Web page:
I also have plans to rent a baritone sax to fill out the bottom end. So much for staying focussed.

Wind – part 2

Problems of Organization

I’ve been feeling distracted lately. Distracted by the mess of instruments, records, cds and books that I somehow manage to pile around me. It’s as if I’m building fortifications.

About a month ago I decided that it was time to clean, purge and organize. Easily said, agonizingly done. Deciding which records to keep and which to discard is not so easy. It sound stupid, but it feels as if I’m making important life-altering decisions.

I was also ashamed to find many of my consumptive enterprises left to rot, collect dust or forgotten. Of the 104 Haydn symphonies (I bought them all, on an impulse, on sale in a box) I’ve heard ten. Of Mahler’s nine (again: an impulse, a sale, a box) I’ve actually sat through two without wandering away. Chaos without, chaos within.

So I’ve made some rules – all of them broken before the cleaning-gutting-purging was even half-finished – to try to keep myself on track.

1)Don’t put on music unless you want to hear something specific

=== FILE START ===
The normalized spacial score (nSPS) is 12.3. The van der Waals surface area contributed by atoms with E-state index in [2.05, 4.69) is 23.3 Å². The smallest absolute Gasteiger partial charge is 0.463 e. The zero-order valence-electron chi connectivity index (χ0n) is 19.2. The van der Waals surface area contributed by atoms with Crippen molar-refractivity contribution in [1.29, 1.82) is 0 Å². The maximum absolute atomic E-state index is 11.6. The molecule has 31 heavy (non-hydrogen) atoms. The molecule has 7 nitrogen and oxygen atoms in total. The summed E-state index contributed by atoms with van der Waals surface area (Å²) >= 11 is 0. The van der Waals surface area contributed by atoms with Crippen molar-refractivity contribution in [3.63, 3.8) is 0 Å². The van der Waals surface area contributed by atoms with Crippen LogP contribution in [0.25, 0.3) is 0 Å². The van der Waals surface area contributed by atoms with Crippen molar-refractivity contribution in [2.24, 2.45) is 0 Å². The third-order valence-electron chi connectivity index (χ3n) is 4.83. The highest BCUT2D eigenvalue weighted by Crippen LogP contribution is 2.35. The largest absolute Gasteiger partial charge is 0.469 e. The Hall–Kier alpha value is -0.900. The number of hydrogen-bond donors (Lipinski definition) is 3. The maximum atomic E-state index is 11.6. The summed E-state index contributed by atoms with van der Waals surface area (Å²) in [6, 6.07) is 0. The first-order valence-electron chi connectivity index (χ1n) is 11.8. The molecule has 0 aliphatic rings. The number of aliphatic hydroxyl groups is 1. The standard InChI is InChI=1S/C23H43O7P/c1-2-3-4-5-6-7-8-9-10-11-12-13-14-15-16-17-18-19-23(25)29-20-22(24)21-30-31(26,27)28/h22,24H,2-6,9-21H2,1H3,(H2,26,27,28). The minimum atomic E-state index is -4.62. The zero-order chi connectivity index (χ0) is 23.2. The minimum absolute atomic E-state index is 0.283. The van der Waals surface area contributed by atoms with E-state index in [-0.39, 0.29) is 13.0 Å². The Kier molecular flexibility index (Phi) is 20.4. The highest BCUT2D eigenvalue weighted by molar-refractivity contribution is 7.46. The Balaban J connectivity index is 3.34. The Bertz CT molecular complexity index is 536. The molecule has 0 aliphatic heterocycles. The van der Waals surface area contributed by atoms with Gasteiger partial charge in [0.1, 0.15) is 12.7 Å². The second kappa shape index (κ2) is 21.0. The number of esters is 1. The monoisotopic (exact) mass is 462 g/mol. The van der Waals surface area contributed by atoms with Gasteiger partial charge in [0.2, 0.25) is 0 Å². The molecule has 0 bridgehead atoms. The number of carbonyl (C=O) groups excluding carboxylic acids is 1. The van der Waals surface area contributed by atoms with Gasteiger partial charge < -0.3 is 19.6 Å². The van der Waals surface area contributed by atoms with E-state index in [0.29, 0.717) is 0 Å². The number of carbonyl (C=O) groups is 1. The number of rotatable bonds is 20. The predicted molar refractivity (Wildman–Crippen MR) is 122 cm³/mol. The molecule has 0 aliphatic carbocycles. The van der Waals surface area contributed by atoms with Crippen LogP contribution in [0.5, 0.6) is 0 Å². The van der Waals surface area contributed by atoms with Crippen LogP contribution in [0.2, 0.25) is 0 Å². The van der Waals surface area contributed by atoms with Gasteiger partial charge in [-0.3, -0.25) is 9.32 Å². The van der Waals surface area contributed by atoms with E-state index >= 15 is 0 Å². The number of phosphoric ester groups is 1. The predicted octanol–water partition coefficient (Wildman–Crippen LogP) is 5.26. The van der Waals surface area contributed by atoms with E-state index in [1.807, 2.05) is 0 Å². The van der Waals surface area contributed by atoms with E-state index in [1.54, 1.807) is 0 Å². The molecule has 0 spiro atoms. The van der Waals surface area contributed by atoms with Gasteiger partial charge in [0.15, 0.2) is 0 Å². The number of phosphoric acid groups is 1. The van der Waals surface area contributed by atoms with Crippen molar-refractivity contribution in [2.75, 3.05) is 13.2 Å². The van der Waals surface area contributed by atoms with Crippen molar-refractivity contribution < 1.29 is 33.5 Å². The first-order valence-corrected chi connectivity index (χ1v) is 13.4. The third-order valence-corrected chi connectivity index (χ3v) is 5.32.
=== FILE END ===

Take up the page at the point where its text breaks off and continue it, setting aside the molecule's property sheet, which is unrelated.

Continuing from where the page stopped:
2) Don’t buy more music – you have enough

3) Don’t wander (mentally or physically) while you listen

It’s helped. The first real fruit of this labour has been Mozart. I know, I know – discovering Mozart is no big shakes. He’s only been top of the pops for 200 years. But actually hearing Mozart, discovering the joy in a perfectly voiced, phrased and placed melody line, has been a revelation. Five years ago I thought he was fluff. (Why then did I impulse-buy the complete piano concertos? On sale, in a box, not heard for years!)

This has led me to some other rules about my own music making:

1) Use a predetermined ensemble of instruments, understand how it works together and write music for the way it sounds.